A refugee is someone who has been forced to flee his or her country because of persecution, war, or violence. A refugee has a well-founded fear of persecution for reasons of race, religion, nationality, political opinion or membership in a particular social group. Most likely, they cannot return home or are afraid to do so. War and ethnic, tribal and religious violence are leading causes of refugees fleeing their countries. More than half of all refugees worldwide come from just three countries: Syria, Afghanistan and South Sudan.


When people flee their own country and seek sanctuary in another country, they apply for asylum – the right to be recognised as a refugee and receive legal protection and material assistance. An asylum seeker must demonstrate that his or her fear of persecution in his or her home country is well-founded.

  • No one chooses to flee their country to be a refugee, but everyone has the right to seek asylum and receive protection.
  • Asylum is a human right alongside other basic human rights like the right to marry, to have a family, to go to school, to go to work.
  • The right to asylum is enshrined in Article 14 of the Universal Declaration of Human Rights, which states that “Everyone has the right to seek and to enjoy in other countries asylum from persecution.”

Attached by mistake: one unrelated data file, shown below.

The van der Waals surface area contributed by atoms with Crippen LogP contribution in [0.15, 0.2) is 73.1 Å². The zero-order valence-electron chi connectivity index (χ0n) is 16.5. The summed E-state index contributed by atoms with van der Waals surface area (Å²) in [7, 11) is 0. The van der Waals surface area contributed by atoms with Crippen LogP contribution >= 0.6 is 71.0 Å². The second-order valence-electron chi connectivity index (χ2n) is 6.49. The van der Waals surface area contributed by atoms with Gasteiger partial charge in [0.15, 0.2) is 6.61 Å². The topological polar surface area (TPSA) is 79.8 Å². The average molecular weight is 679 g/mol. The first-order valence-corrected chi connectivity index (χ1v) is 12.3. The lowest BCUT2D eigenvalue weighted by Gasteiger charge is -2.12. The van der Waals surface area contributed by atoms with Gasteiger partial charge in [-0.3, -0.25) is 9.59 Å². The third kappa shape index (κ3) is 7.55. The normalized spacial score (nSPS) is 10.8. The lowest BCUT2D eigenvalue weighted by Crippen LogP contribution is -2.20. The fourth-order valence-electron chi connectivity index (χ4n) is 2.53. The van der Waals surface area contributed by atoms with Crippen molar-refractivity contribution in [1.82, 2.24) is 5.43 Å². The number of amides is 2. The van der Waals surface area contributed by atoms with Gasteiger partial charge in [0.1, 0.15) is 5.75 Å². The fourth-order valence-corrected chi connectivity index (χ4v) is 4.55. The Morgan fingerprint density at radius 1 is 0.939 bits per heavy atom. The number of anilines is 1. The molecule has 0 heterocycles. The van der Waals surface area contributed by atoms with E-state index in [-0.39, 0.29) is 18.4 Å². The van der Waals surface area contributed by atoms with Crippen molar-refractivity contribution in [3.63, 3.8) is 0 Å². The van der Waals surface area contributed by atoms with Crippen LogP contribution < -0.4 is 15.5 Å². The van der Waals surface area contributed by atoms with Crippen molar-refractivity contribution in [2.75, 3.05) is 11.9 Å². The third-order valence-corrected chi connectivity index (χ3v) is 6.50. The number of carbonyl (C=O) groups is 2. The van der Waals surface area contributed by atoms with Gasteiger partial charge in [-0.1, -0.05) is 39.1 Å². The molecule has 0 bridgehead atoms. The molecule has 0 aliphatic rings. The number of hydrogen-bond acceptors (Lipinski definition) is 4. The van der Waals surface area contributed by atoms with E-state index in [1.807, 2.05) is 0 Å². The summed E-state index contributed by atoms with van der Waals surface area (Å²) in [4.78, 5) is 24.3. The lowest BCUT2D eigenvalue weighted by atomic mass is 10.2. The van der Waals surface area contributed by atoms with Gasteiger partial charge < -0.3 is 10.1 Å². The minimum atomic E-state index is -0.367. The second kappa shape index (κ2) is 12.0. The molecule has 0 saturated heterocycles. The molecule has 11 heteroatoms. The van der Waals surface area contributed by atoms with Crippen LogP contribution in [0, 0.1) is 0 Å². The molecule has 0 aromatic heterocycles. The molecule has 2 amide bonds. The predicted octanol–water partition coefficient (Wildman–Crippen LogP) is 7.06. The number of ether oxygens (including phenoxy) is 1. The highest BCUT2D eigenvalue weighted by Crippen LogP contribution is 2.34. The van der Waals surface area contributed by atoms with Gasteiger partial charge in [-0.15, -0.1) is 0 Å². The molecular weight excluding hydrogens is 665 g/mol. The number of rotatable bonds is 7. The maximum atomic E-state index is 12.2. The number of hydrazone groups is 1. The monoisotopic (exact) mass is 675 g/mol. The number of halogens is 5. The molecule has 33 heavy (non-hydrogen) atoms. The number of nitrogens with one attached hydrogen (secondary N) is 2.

• Refugees are amongst the most vulnerable people in the world. The 1951 Refugee Convention and its 1967 Protocol help protect them. They clarify the rights of refugees and the obligations of the 148 states that are party to these instruments.
  • There are 22.5 million refugees in the world. Around 85% of them are hosted by poor countries.
  • 51% of refugees are school aged children under 18.
  • 20 people are forced to flee their home every minute.
  • Although China has signed the 1951 UN Refugee Convention, it has not been extended to Hong Kong, making it one of the only wealthy, developed jurisdictions in the world not party to this human rights instrument. This means that refugees are not protected by the state in Hong Kong and cannot stay here long term.
  • Hong Kong has one of the smallest global refugee populations. There are only around 6000 people seeking protection here from countries like Sri Lanka, Burundi and Somalia. That is only 0.08% of people in Hong Kong.
  • Many Hong Kongers were once refugees themselves. Between 700,000 and 1 million refugees came to Hong Kong in the 1950s, eventually comprising one-third of the city’s population.

For more information on Refugees in Hong Kong, see our Homepage.